Showing posts from November, 2011

Best and Worst

Every day I try to ask the boys "Best and Worst." What was the one best thing and the one worst thing that happened today? It is a nice, closed-ended way of finding out about their day. It is not that unfathomable "What happened at school today?" that throws every kid (especially autties) into such a loop that all you get is "Nothing." Instead you get the high- (and low-) light of the day. What was most important in a day of (hopefully) mundane-ness.

I love this new ritual for a lot of reasons. I love that Sam can do it. I love hearing what is important. I love the insights into Isaac and Sam's day and into their minds. I can't wait until Nathan can do it.

Tonight I asked Sam about best and worst. The best was nice, but not particularly remarkable. The worst was much more interesting.

Sam had a very hard time getting the words out. First he put them how they came out of his head, which to me was a lot of confusion. But he persisted (whic…

Christmas as Self-Advocacy

Sam was diagnosed in November 2000. About 3 weeks before Nathan was born. So I hope that shock plus pregnancy hormones explains the terrible thing I did that Christmas.

I bought everything. I hoped if we could get him to play with the right toys he would work his way out of autism. I was terrified and I spent money like I was. I bought probably 20 different wooden train engines and track. Who knows what else I bought? I don't remember.

It took me years to quit buying gifts with the hope that I could fix him (and then his baby brother.) The right learning toy, the right interaction. And, of course, the right supplements, the right diet, the right behavior program.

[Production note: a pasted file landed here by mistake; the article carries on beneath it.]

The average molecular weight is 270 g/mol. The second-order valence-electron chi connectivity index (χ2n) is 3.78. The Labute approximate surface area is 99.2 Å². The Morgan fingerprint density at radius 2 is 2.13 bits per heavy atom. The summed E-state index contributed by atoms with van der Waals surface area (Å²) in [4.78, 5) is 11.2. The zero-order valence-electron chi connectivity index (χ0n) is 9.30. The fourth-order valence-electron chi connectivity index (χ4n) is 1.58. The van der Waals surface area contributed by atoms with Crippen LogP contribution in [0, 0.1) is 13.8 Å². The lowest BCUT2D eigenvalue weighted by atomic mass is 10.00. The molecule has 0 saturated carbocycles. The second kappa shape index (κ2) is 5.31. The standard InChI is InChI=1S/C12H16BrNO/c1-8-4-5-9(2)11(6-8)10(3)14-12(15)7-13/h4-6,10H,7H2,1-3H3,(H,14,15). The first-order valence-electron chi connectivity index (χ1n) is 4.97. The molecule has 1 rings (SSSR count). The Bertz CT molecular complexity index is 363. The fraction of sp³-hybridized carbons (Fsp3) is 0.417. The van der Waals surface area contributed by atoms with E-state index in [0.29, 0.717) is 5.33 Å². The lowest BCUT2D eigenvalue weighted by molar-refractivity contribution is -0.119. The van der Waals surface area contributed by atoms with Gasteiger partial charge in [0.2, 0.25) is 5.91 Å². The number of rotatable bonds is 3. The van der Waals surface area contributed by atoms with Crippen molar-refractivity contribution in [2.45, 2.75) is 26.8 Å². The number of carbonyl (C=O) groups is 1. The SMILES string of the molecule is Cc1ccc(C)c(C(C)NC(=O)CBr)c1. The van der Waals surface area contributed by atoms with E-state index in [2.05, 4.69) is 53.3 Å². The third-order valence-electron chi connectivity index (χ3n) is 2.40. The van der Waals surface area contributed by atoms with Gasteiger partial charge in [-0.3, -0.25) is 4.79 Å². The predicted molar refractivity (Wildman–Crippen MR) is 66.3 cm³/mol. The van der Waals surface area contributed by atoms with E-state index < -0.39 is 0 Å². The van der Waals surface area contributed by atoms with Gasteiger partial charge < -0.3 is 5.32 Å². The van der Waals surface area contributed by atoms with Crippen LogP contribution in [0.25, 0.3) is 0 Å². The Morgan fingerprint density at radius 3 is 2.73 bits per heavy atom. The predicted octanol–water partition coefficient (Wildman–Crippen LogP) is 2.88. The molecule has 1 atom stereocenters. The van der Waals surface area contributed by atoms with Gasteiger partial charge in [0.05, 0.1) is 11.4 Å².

Fast forward a few years. Sam is always easy to buy for. He has very specific interests, and they change on a slow basis. So I don't run out of things to buy him and it is always easy to figure out. Nathan, not so much. He was hyperactive, random, explored things by breaking them and chewing them into small…

It's our anniversary. Let's have a Pity Party.

November marks the anniversary of when the word autism came to live at our house. The day when Sam was labeled forever. The little boy I was carrying in my uterus who was born 3 weeks later would also grown into that label. In spades.

Autism helps you to realize how important the little steps are. Yesterday in the car I was thrilled when Sam was able to talk about the best and worst of the day. The best was his grilled cheese sandwich at lunch (it beat out the $14 steak he had for supper. Go figure.) And the worst was me getting lost. I knew it would be, but to talk about his feelings from hours ago. It was a tremendous stride.

But, I'm afraid that as hard as I try to avoid wallowing, sometimes the best I can do is label it. "Yeah, I'm wallowing in self-pity today."

I was going to take the boys to Krispy Kreme and shopping. That would free Paul up to take a nice long bike ride. But then Nathan began throwing himself on the ground. Winging his iPad across …